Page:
We remember him best for his roles as Charlie Salinger on Party of Five and Jack Shephard on Lost, but you will never look at Matthew Fox the same way ever again after witnessing his performance as Michael “The Butcher” Sullivan (also known as Picasso) in Alex Cross.
The Rob Cohen-directed movie has him playing a serial killer who manages to stay one step ahead of the police until he runs up against a formidable adversary in Cross, played here by Tyler Perry. The role had him undergoing a strict diet and extreme martial arts training, both of which resulted in one of the scariest characters you will see in any 2012 movie.
We got to talk with Matthew Fox during the L.A. press day for Alex Cross. The actor discussed his preparation for the role, how long it took him to come out of character, some of the fight scenes in the film and much more.
Check it out below.
We Got This Covered: How did you prepare for such a dark role?
Matthew Fox: It was a lot of work. It required five months of not eating the things I love to eat and not having a glass of wine with dinner, a lot of time in the gym and just really committing to it and not cheating. The physical weight loss part was really challenging, and I was always curious if I could do something like that and I proved to myself that I could. That was the way into the role for me.
I remember when Rob (Cohen) called to offer me the role and I was in London doing a play there. When I read the script, the image which jumped into my head was this guy’s philosophical construct that he builds for himself to rationalize his obsessions. That would be more of a result of the intensity level in which his mind works at.
We Got This Covered: How long did it take you to come out of that character once the shooting was done?
Matthew Fox: Not very long. I couldn’t wait honestly. When we were done shooting, emotionally I was pretty spent. We shot a lot of the movie at night and I remember the last few days thinking that I can’t wait to get to the end of this and eat some really high carbohydrate food, go home to my family and slip back into my normal everyday life.
We Got This Covered: You and Tyler Perry decided not to speak to each other or to do anything together, and Rob Cohen also told us that he read your lines when you were off camera to Tyler. How did you feel about that and what was it like working with Tyler?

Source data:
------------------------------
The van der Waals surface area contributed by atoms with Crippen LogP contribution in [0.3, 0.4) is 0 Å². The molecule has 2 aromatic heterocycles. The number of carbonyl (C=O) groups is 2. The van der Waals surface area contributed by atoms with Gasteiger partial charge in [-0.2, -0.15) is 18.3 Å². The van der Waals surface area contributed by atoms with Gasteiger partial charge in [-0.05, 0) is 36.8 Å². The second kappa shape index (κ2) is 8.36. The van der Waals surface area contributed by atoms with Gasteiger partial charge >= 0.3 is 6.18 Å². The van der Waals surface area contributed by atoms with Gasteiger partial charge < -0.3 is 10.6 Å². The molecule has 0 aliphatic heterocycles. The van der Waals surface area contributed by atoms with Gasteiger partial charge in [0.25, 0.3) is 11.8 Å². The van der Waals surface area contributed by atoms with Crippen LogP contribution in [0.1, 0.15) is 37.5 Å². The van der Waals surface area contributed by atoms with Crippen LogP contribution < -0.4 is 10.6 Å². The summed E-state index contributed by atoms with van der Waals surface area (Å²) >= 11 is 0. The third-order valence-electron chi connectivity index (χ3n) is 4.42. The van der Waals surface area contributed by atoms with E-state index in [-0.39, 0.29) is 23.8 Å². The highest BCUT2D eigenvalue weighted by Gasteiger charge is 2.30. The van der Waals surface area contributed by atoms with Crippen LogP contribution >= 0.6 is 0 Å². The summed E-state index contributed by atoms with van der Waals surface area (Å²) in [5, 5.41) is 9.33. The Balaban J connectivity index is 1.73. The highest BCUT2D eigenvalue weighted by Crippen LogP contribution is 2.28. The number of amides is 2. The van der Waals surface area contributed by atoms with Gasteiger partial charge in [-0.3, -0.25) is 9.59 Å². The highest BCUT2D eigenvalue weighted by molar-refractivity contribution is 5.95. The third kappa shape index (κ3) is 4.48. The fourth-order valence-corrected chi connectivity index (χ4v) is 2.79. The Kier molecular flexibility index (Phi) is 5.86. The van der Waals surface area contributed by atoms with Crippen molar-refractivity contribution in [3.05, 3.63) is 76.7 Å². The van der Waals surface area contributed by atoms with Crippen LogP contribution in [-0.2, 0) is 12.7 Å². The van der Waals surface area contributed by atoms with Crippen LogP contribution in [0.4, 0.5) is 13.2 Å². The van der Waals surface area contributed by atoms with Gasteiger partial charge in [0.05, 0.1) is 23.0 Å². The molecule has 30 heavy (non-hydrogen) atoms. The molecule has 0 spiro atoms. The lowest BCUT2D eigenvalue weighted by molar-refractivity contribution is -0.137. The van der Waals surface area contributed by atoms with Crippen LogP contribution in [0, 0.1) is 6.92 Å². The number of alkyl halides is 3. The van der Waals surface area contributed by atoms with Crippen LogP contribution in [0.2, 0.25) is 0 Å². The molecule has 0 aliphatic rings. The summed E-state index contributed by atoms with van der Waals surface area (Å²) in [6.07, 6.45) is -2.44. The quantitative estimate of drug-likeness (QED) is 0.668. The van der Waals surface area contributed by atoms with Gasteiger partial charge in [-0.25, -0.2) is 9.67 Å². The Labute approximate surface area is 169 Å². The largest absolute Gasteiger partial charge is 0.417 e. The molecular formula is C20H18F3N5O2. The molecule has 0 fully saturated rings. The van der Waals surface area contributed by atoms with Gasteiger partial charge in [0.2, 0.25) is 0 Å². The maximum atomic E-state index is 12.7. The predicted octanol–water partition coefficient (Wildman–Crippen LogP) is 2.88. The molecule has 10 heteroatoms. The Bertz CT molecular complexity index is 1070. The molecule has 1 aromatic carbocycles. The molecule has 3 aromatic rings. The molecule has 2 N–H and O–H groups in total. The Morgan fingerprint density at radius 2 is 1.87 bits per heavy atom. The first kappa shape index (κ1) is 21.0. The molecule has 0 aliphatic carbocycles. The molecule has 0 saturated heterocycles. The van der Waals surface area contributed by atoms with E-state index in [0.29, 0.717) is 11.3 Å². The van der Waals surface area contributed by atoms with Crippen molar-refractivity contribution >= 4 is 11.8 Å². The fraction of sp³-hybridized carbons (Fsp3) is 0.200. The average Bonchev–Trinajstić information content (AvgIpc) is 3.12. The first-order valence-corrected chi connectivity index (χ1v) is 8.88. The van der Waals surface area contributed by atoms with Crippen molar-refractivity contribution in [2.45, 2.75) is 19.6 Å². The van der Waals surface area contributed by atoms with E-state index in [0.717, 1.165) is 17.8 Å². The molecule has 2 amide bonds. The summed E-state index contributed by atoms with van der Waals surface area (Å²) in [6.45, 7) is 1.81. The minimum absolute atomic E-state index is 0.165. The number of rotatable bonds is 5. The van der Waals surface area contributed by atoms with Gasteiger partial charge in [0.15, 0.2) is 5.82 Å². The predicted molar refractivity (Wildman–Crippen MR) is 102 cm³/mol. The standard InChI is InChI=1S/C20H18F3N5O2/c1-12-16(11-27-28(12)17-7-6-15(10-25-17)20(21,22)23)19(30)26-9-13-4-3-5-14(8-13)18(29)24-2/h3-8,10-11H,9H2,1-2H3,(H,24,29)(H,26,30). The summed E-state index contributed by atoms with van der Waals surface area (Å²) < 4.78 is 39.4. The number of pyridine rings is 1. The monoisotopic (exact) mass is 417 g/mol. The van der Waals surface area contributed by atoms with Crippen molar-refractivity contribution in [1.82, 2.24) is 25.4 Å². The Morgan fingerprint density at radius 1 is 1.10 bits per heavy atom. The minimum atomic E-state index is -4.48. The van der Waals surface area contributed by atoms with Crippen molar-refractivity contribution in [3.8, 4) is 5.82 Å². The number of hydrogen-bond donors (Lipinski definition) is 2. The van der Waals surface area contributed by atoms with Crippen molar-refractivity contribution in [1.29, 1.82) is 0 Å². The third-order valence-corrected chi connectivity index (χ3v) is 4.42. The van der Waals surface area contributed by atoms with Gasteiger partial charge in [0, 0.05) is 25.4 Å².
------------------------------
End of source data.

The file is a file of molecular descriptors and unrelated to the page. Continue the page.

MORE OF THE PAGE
Matthew Fox: I am a big, big fan of always being there for the other actors when they’re doing scenes. Part of that was driven by the fact that I was doing another film at the same time called World War Z in London. So I missed a few of those scenes where Tyler did his on camera stuff for the phone conversations he and I had. I really regretted that, but Rob is really good at that kind of thing and gave him what he needed.
We never really made a decision not to communicate with each other. That was really just driven by the nature of the film. In the movie we’re just two guys trying to kill each other and there was never really an opportunity for us to have any kind of interaction beyond scenes where we were trying to kill each other. When you’re playing that stuff you don’t just stop and start talking about how’s the family.
Tyler brought a lot of really good stuff into this film and the interaction I did have with him was really good and positive, and then we went about doing our work.
We Got This Covered: Can you talk about the fight scene where Tyler actually hit you?
Matthew Fox: He brought that up? Well that happens and I’ve been the one that’s done that in the past. Those fight sequences when you’re really drawn out and exhausted, every now and then someone makes a mistake. You misjudge something and somebody gets hit.
Tyler caught me with an elbow at about midnight on the scaffolding when we were doing that stuff and he was so unbelievably horrified by that. He called me I think for about two days after that just apologizing, and I tried to let him off the hook and said “it’s no problem man.” I didn’t get seriously hurt so it’s all good.
We Got This Covered: Was this cold psychopath entirely from the script, or did you do some research on people like this that are just sociopaths or psychopaths? What did your research entail?
Matthew Fox: I did a lot of watching and stuff. I remember the first time Rob and I talked and he described the guy to me, and the first guy that popped into my head was Ted Bundy. I think it was mainly Ted Bundy because he looked like the last person on earth that would be a serial killer. He just came across as somebody who was prototypically handsome and was very charming.
Obviously it changed because it ended up not being anything like Ted Bundy, and he ended up being more openly psychopathic. This character really only exists in the movie so it took on a kind of hyper realistic tone as a result.
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